Patrick Ong Pei Wen
This article examines the living tradition of the meditation system inherited from the Venerable Suk Kaithuean at Wat Ratchasittharam. It is believed that Venerable Suk belonged to a lineage of forest monks whose meditation practices were passed down over many centuries from the historical Buddha and his son Rahul. When he was appointed the abbot of Wat Ratchasittharam, the Venerable Suk played an important role in contributing to the establishment of the early Bangkok period. He was the head of meditation instruction during the reign of King Rama I and held the appointment of the Supreme Patriarch under King Rama II. During this period, his method of meditation was promoted throughout the kingdom. Two hundred years later, the meditation system as propagated by the Venerable Suk can hardly be found in the modem Thailand. Today, it is named Matchima meditation and is only taught at Wat Ratchasittharam. My aim is to provide a holistic understanding of this ancient, but living tradition.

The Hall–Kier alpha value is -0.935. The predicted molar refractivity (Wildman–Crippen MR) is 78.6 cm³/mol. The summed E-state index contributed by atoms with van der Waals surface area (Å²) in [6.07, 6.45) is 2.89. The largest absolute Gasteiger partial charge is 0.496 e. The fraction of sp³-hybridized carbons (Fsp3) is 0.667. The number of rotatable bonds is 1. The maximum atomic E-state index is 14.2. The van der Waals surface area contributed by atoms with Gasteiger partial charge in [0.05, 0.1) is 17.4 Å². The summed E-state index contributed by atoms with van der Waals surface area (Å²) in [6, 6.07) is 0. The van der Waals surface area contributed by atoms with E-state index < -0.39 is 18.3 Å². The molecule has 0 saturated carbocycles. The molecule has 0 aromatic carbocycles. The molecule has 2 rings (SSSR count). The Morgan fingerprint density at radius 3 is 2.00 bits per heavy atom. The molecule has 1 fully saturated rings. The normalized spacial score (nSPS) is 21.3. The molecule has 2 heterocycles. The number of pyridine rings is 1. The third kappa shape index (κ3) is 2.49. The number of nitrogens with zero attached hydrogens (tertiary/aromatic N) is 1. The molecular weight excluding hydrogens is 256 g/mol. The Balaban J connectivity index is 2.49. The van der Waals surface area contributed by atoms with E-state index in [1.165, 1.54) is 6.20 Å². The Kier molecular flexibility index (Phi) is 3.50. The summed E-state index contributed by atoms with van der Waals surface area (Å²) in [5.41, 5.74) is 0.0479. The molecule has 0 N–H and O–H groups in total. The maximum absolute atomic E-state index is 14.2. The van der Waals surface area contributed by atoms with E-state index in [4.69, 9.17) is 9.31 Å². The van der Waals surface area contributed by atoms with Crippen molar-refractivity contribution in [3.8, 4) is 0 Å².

This article addresses an understanding of the meditation system in terms of its philosophy, techniques and how it is currently practiced, as well as provides a background understanding of the practitioners. This article also addresses the discourse used by the practitioners that justify their commitment to the practice and how they see it vis-a-vis other contemporary meditation systems in Thailand.
(Published in Rian Thai: International Journal of Thai Studies, Volume 4/2011, Page 155-189)
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